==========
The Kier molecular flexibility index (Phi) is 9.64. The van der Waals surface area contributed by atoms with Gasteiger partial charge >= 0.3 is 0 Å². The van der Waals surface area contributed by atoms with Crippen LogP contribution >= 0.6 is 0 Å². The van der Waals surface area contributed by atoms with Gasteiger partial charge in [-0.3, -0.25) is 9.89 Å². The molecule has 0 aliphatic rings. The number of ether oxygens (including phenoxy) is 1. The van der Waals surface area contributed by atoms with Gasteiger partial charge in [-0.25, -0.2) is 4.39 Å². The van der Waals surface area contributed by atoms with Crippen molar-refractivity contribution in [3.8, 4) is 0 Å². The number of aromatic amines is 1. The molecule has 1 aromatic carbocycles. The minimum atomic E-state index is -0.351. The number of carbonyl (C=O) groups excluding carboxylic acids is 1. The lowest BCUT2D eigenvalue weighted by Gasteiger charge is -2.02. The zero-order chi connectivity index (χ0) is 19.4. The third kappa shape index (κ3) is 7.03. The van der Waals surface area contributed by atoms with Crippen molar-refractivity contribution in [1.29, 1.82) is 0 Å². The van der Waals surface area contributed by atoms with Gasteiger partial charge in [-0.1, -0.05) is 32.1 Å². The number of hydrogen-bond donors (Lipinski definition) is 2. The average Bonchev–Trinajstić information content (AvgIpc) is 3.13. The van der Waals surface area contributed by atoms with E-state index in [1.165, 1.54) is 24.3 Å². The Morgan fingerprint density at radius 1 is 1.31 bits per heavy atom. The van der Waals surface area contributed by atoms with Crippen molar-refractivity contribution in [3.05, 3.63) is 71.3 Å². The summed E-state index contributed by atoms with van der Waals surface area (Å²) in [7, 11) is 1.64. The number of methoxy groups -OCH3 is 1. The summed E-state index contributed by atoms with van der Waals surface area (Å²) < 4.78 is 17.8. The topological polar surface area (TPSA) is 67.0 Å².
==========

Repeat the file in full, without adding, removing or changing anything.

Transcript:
The Kier molecular flexibility index (Phi) is 9.64. The van der Waals surface area contributed by atoms with Gasteiger partial charge >= 0.3 is 0 Å². The van der Waals surface area contributed by atoms with Crippen LogP contribution >= 0.6 is 0 Å². The van der Waals surface area contributed by atoms with Gasteiger partial charge in [-0.3, -0.25) is 9.89 Å². The molecule has 0 aliphatic rings. The number of ether oxygens (including phenoxy) is 1. The van der Waals surface area contributed by atoms with Gasteiger partial charge in [-0.25, -0.2) is 4.39 Å². The van der Waals surface area contributed by atoms with Crippen molar-refractivity contribution in [3.8, 4) is 0 Å². The number of aromatic amines is 1. The molecule has 1 aromatic carbocycles. The minimum atomic E-state index is -0.351. The number of carbonyl (C=O) groups excluding carboxylic acids is 1. The lowest BCUT2D eigenvalue weighted by Gasteiger charge is -2.02. The zero-order chi connectivity index (χ0) is 19.4. The third kappa shape index (κ3) is 7.03. The van der Waals surface area contributed by atoms with Crippen molar-refractivity contribution in [1.29, 1.82) is 0 Å². The van der Waals surface area contributed by atoms with Gasteiger partial charge in [-0.1, -0.05) is 32.1 Å². The number of hydrogen-bond donors (Lipinski definition) is 2. The average Bonchev–Trinajstić information content (AvgIpc) is 3.13. The van der Waals surface area contributed by atoms with E-state index in [1.165, 1.54) is 24.3 Å². The Morgan fingerprint density at radius 1 is 1.31 bits per heavy atom. The van der Waals surface area contributed by atoms with Crippen molar-refractivity contribution in [3.05, 3.63) is 71.3 Å². The summed E-state index contributed by atoms with van der Waals surface area (Å²) in [7, 11) is 1.64. The number of methoxy groups -OCH3 is 1. The summed E-state index contributed by atoms with van der Waals surface area (Å²) < 4.78 is 17.8. The topological polar surface area (TPSA) is 67.0 Å².